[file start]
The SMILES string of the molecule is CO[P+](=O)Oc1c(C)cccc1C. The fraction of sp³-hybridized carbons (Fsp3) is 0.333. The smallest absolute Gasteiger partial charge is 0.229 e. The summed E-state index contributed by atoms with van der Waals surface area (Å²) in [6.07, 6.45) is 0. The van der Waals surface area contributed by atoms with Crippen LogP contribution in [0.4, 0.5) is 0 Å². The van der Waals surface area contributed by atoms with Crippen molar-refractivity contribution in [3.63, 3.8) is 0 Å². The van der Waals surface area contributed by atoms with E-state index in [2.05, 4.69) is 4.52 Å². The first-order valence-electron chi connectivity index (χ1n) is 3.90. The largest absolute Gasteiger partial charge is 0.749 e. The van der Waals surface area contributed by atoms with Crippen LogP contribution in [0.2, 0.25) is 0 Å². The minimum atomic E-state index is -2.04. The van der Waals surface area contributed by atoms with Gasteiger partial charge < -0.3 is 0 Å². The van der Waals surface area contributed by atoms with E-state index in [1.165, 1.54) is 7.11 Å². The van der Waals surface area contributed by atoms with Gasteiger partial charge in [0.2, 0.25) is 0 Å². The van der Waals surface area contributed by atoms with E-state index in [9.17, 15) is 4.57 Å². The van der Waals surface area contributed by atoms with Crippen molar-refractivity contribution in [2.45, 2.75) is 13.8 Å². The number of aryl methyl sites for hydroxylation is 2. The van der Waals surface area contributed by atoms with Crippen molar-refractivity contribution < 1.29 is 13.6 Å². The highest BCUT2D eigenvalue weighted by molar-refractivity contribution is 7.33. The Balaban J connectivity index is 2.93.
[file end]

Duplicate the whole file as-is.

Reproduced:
The SMILES string of the molecule is CO[P+](=O)Oc1c(C)cccc1C. The fraction of sp³-hybridized carbons (Fsp3) is 0.333. The smallest absolute Gasteiger partial charge is 0.229 e. The summed E-state index contributed by atoms with van der Waals surface area (Å²) in [6.07, 6.45) is 0. The van der Waals surface area contributed by atoms with Crippen LogP contribution in [0.4, 0.5) is 0 Å². The van der Waals surface area contributed by atoms with Crippen molar-refractivity contribution in [3.63, 3.8) is 0 Å². The van der Waals surface area contributed by atoms with E-state index in [2.05, 4.69) is 4.52 Å². The first-order valence-electron chi connectivity index (χ1n) is 3.90. The largest absolute Gasteiger partial charge is 0.749 e. The van der Waals surface area contributed by atoms with Crippen LogP contribution in [0.2, 0.25) is 0 Å². The minimum atomic E-state index is -2.04. The van der Waals surface area contributed by atoms with Gasteiger partial charge < -0.3 is 0 Å². The van der Waals surface area contributed by atoms with E-state index in [1.165, 1.54) is 7.11 Å². The van der Waals surface area contributed by atoms with Gasteiger partial charge in [0.2, 0.25) is 0 Å². The van der Waals surface area contributed by atoms with E-state index in [9.17, 15) is 4.57 Å². The van der Waals surface area contributed by atoms with Crippen molar-refractivity contribution in [2.45, 2.75) is 13.8 Å². The number of aryl methyl sites for hydroxylation is 2. The van der Waals surface area contributed by atoms with Crippen molar-refractivity contribution < 1.29 is 13.6 Å². The highest BCUT2D eigenvalue weighted by molar-refractivity contribution is 7.33. The Balaban J connectivity index is 2.93.